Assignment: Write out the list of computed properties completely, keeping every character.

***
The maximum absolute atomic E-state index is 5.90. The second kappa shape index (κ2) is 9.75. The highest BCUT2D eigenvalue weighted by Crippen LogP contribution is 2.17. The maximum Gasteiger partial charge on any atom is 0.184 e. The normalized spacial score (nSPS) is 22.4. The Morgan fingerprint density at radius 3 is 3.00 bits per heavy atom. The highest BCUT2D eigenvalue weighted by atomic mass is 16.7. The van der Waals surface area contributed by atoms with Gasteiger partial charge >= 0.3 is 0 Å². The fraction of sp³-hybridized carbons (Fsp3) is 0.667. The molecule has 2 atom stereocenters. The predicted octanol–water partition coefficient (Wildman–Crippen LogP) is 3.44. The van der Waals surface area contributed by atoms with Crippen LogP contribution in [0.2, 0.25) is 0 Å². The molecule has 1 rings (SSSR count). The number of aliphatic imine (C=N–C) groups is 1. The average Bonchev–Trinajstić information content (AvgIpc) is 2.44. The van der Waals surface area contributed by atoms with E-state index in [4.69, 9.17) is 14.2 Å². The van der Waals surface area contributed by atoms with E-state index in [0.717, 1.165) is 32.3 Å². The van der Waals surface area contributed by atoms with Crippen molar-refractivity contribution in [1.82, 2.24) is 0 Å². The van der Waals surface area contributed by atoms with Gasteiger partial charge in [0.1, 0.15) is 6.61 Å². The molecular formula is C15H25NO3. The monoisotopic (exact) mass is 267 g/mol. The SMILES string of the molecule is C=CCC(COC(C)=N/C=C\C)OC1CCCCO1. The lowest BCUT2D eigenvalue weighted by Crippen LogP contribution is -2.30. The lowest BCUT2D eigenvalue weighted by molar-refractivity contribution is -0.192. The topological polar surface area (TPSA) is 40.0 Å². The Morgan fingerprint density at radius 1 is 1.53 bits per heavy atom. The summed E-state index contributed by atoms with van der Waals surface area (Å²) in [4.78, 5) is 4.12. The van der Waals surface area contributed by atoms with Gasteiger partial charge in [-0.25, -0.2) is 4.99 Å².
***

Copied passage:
The maximum absolute atomic E-state index is 5.90. The second kappa shape index (κ2) is 9.75. The highest BCUT2D eigenvalue weighted by Crippen LogP contribution is 2.17. The maximum Gasteiger partial charge on any atom is 0.184 e. The normalized spacial score (nSPS) is 22.4. The Morgan fingerprint density at radius 3 is 3.00 bits per heavy atom. The highest BCUT2D eigenvalue weighted by atomic mass is 16.7. The van der Waals surface area contributed by atoms with Gasteiger partial charge >= 0.3 is 0 Å². The fraction of sp³-hybridized carbons (Fsp3) is 0.667. The molecule has 2 atom stereocenters. The predicted octanol–water partition coefficient (Wildman–Crippen LogP) is 3.44. The van der Waals surface area contributed by atoms with Crippen LogP contribution in [0.2, 0.25) is 0 Å². The molecule has 1 rings (SSSR count). The number of aliphatic imine (C=N–C) groups is 1. The average Bonchev–Trinajstić information content (AvgIpc) is 2.44. The van der Waals surface area contributed by atoms with E-state index in [4.69, 9.17) is 14.2 Å². The van der Waals surface area contributed by atoms with E-state index in [0.717, 1.165) is 32.3 Å². The van der Waals surface area contributed by atoms with Crippen molar-refractivity contribution in [1.82, 2.24) is 0 Å². The van der Waals surface area contributed by atoms with Gasteiger partial charge in [0.1, 0.15) is 6.61 Å². The molecular formula is C15H25NO3. The monoisotopic (exact) mass is 267 g/mol. The SMILES string of the molecule is C=CCC(COC(C)=N/C=C\C)OC1CCCCO1. The lowest BCUT2D eigenvalue weighted by Crippen LogP contribution is -2.30. The lowest BCUT2D eigenvalue weighted by molar-refractivity contribution is -0.192. The topological polar surface area (TPSA) is 40.0 Å². The Morgan fingerprint density at radius 1 is 1.53 bits per heavy atom. The summed E-state index contributed by atoms with van der Waals surface area (Å²) in [4.78, 5) is 4.12. The van der Waals surface area contributed by atoms with Gasteiger partial charge in [-0.25, -0.2) is 4.99 Å².